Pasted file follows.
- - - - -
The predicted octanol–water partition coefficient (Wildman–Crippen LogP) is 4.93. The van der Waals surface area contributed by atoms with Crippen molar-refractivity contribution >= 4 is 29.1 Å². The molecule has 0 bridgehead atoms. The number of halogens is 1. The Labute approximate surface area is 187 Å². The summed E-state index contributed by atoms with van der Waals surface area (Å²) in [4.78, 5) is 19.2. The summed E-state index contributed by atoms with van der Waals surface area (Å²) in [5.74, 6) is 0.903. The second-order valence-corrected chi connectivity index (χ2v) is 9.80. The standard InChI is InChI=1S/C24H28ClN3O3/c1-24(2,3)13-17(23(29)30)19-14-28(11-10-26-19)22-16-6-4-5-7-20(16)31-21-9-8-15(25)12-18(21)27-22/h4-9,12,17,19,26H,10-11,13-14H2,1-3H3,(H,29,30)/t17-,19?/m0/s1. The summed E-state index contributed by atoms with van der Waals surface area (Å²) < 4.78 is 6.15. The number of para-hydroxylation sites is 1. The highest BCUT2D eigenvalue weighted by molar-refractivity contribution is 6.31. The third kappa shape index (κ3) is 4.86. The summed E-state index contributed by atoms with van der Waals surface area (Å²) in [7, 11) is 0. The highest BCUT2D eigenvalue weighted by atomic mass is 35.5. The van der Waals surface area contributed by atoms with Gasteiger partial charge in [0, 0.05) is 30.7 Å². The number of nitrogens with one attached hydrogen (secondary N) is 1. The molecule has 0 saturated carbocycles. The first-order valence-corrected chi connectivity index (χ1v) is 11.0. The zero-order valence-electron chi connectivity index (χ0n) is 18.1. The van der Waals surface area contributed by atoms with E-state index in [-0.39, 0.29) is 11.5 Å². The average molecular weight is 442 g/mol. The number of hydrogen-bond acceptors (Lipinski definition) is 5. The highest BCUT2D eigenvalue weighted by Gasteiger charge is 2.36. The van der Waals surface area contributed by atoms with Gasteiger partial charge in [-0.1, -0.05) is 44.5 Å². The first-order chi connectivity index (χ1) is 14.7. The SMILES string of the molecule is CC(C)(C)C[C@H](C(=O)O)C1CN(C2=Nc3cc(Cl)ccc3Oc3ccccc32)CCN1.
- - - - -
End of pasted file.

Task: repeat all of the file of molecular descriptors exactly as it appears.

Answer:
The predicted octanol–water partition coefficient (Wildman–Crippen LogP) is 4.93. The van der Waals surface area contributed by atoms with Crippen molar-refractivity contribution >= 4 is 29.1 Å². The molecule has 0 bridgehead atoms. The number of halogens is 1. The Labute approximate surface area is 187 Å². The summed E-state index contributed by atoms with van der Waals surface area (Å²) in [4.78, 5) is 19.2. The summed E-state index contributed by atoms with van der Waals surface area (Å²) in [5.74, 6) is 0.903. The second-order valence-corrected chi connectivity index (χ2v) is 9.80. The standard InChI is InChI=1S/C24H28ClN3O3/c1-24(2,3)13-17(23(29)30)19-14-28(11-10-26-19)22-16-6-4-5-7-20(16)31-21-9-8-15(25)12-18(21)27-22/h4-9,12,17,19,26H,10-11,13-14H2,1-3H3,(H,29,30)/t17-,19?/m0/s1. The summed E-state index contributed by atoms with van der Waals surface area (Å²) < 4.78 is 6.15. The number of para-hydroxylation sites is 1. The highest BCUT2D eigenvalue weighted by molar-refractivity contribution is 6.31. The third kappa shape index (κ3) is 4.86. The summed E-state index contributed by atoms with van der Waals surface area (Å²) in [7, 11) is 0. The highest BCUT2D eigenvalue weighted by atomic mass is 35.5. The van der Waals surface area contributed by atoms with Gasteiger partial charge in [0, 0.05) is 30.7 Å². The number of nitrogens with one attached hydrogen (secondary N) is 1. The molecule has 0 saturated carbocycles. The first-order valence-corrected chi connectivity index (χ1v) is 11.0. The zero-order valence-electron chi connectivity index (χ0n) is 18.1. The van der Waals surface area contributed by atoms with E-state index in [-0.39, 0.29) is 11.5 Å². The average molecular weight is 442 g/mol. The number of hydrogen-bond acceptors (Lipinski definition) is 5. The highest BCUT2D eigenvalue weighted by Gasteiger charge is 2.36. The van der Waals surface area contributed by atoms with Gasteiger partial charge in [-0.1, -0.05) is 44.5 Å². The first-order chi connectivity index (χ1) is 14.7. The SMILES string of the molecule is CC(C)(C)C[C@H](C(=O)O)C1CN(C2=Nc3cc(Cl)ccc3Oc3ccccc32)CCN1.